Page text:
It is not strange to find people striving to stay healthy when traveling for business. In fact, many people who are constantly on the go show signs of gaining extra weight, recurring sickness, and chronic fatigue after a few months of business traveling. There are many factors, including a hectic schedule, experiencing anxiety, shifting to different time zones frequently, and occasionally eating unfamiliar foods.
It is important that you know how to eat, sleep and stay healthy as a traveler. Life does not stop when you are on the move, and as tricky as it may seem, you need to have a schedule and lifestyle guide to keeping it healthy while abroad or on the road.
Carry water every time you travel. It will keep you hydrated and help maintain your energy. It also helps you feel sightly less hungry as your stomach will be at least partially filled. Ensure that you buy bottled water if you are suspicious of the sanitation of the area you are visiting.
Be sure to eat before leaving for your journey and carry some food to the airport. This will help you avoid purchasing too much junk food that will ultimately slow you down. If you are traveling by car, have a personal ‘food pantry’ where you can store your snacks and food. Carry a cooler for your drinks.
Choose Your Meal
Avoid fast food as much as possible; the lack of nutritional balance with cause you to feel fatigued. Fruit, nuts and yogurt are good alternatives if you have to be on the move while eating. Avoid fried food, sodas and excess red meat as well. They contain an excess of calories, which will be more than you are expending (leading to weight gain). Instead, try to have sit-down meals and ask your server to explain what is on the menu for you to pick the healthiest food. Some of the common healthy options to consider include skinless grilled meat, fresh salads, fresh juice and mashed potatoes.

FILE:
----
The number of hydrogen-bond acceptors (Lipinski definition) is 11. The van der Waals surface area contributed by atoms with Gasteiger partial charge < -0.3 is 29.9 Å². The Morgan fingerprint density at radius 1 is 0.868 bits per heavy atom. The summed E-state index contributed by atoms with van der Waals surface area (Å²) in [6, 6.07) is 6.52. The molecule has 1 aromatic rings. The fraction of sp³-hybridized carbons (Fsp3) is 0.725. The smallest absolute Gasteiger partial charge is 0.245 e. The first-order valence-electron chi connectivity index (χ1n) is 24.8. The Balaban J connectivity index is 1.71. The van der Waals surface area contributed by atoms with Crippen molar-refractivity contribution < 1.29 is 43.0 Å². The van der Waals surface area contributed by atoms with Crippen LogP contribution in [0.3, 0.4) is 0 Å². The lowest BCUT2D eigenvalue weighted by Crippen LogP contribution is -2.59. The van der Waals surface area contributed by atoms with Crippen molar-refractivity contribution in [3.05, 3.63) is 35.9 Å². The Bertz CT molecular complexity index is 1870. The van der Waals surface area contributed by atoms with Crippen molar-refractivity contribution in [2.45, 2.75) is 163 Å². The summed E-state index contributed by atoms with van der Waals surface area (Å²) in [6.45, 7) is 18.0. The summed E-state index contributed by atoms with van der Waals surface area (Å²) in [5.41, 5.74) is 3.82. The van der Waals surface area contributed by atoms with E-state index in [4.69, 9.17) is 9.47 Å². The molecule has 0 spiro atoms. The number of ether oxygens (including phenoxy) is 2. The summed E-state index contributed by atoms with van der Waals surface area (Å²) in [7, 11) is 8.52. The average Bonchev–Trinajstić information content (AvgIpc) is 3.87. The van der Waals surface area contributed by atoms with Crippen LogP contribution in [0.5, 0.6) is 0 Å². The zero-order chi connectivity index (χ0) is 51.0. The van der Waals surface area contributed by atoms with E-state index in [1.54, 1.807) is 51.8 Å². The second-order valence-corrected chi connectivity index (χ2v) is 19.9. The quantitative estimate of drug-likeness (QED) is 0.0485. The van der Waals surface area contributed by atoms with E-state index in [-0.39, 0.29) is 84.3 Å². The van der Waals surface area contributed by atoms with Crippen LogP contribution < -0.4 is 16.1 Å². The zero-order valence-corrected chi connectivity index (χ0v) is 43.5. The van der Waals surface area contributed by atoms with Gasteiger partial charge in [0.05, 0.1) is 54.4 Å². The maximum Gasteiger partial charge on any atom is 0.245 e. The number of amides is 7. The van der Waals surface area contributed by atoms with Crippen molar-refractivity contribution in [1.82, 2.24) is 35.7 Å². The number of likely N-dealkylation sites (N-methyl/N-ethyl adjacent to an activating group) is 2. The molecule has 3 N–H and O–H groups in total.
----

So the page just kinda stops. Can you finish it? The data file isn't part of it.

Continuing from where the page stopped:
Seek out any options for exercise. If you are a runner, running in the evening or morning is a great way to bookend your days with activity. If possible, you can do indoor workouts for targeted results. Movements such as push-ups, dips, leg raises, sit-ups only require bodyweight, and are a great option if you are limited with exercise equipment. The most important thing is that you keep your body physically moving to combat the time spent sitting and not on your usual rhythm.
When in the plane, your normal blood circulation may be compromised because of the long sitting hours and altitude. Stretch your muscles by curling your toes, doing some knee lifts and ankle rotations. Standing up and walking is also a great option. If you happen to have more room, you could even do some toe touches or side-to-side lunges.
If you are in a car, make good use of stop-overs. You should take the time to walk as much as possible, even if it simply stopping at a gas station or coffee shop.
Despite the difference in time zones and subsequent jet-lag issues, it is possible to get enough sleep. Schedule some sleeping hours and adhere to them. Try your best to not let work and anxiety interfere with your sleep—depriving yourself of rest makes you less productive.
Your health is in your hands even when travelling. If you are worried about how to stay healthy, you should know that you can do something about it. Ensure that you eat right, stay hydrated, be active and sleep right. Get healthy, stay heathy.